Training for a big cycling event is no small feat; but fueling correctly with the right foods and portion control can be just as important as the gear you wear or the bike you ride. To prepare, I don't completely change my diet, but I am more careful about avoiding unnecessary sugars and fats. It's not a time to focus on losing weight (though all that riding does make one fitter). Rather, focus on eating well, as that and getting fit cuts down on your time and exhaustion. While it might sound intimidating, you don't have to give up an ounce of flavor to eat right and power through your ride.
Don't sacrifice flavorI start to think about fuel three months before my endurance ride of choice, the Pan-Mass Challenge, a 192-mile, 6,000-person bike-a-thon across Massachusetts that has raised $455 million for cancer research. When it comes to fuel, flavor isn't something worth compromising. A cyclist should drink lots of water and eat delicious, natural foods, focusing on whole grains, legumes, greens and fish. Be sure to include great flavor-packed condiments, like nut-rich pesto, romesco sauces, garlic yogurt, preserved lemons, olives and lots of herbs.
Fuel smart and to scale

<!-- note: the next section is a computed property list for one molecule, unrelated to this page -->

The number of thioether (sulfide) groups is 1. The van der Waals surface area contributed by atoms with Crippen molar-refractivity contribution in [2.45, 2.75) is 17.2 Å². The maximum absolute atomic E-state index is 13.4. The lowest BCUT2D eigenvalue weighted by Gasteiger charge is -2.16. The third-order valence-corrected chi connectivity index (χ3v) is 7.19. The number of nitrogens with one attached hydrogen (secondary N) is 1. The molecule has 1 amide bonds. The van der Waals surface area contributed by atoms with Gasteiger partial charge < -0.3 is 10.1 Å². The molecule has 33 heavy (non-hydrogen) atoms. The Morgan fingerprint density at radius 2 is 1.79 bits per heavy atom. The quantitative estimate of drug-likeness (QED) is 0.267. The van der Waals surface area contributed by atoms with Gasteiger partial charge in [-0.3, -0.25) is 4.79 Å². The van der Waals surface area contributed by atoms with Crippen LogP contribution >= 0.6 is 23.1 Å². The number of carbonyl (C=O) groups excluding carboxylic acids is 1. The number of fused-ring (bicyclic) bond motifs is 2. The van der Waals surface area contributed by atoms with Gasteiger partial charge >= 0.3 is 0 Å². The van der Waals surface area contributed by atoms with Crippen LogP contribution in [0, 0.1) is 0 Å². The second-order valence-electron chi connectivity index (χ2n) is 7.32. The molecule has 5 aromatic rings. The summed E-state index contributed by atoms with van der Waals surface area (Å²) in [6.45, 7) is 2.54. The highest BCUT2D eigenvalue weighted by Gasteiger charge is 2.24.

The day before the PMC, I drink an energy drink and round out my dinner with a celebratory beer and a yummy dessert. A good night's sleep and staying away from red wine is key for a great first day. While you might not be particularly hungry at 5 a.m. before the event, you should still eat a savory breakfast sandwich. These two meals are all about fuel, but they shouldn't be huge – it's better to eat lots of small meals than a few large ones that slow you down.
Keep it consistent
During training rides and the PMC itself, I consume the equivalent of an energy bar and a bottle of water or an energy drink every hour. It's important that mid-ride food tastes good and isn't processed. You can munch on PB&Js, energy shots and bars the volunteers offer because they're quick, but you might consider supplementing these with cheese and salami sandwiches, ginger and soy-seasoned spring rolls and breakfast rice cakes with eggs and bacon. I do indulge in one fluffernutter sandwich (marshmallow fluff and peanut butter) and a popsicle every year, too.
End your feat with food
I love chocolate milk with a banana or an ice cream cone immediately after a training ride; it's the perfect ending and provides carbohydrates and protein, all while making me feel like a kid, which is what cycling is all about. It's important, too, to follow your treat with a more substantial healthy meal within an hour or so.
After 192 miles in two days, I usually splurge with an all-American burger, fries and a beer.
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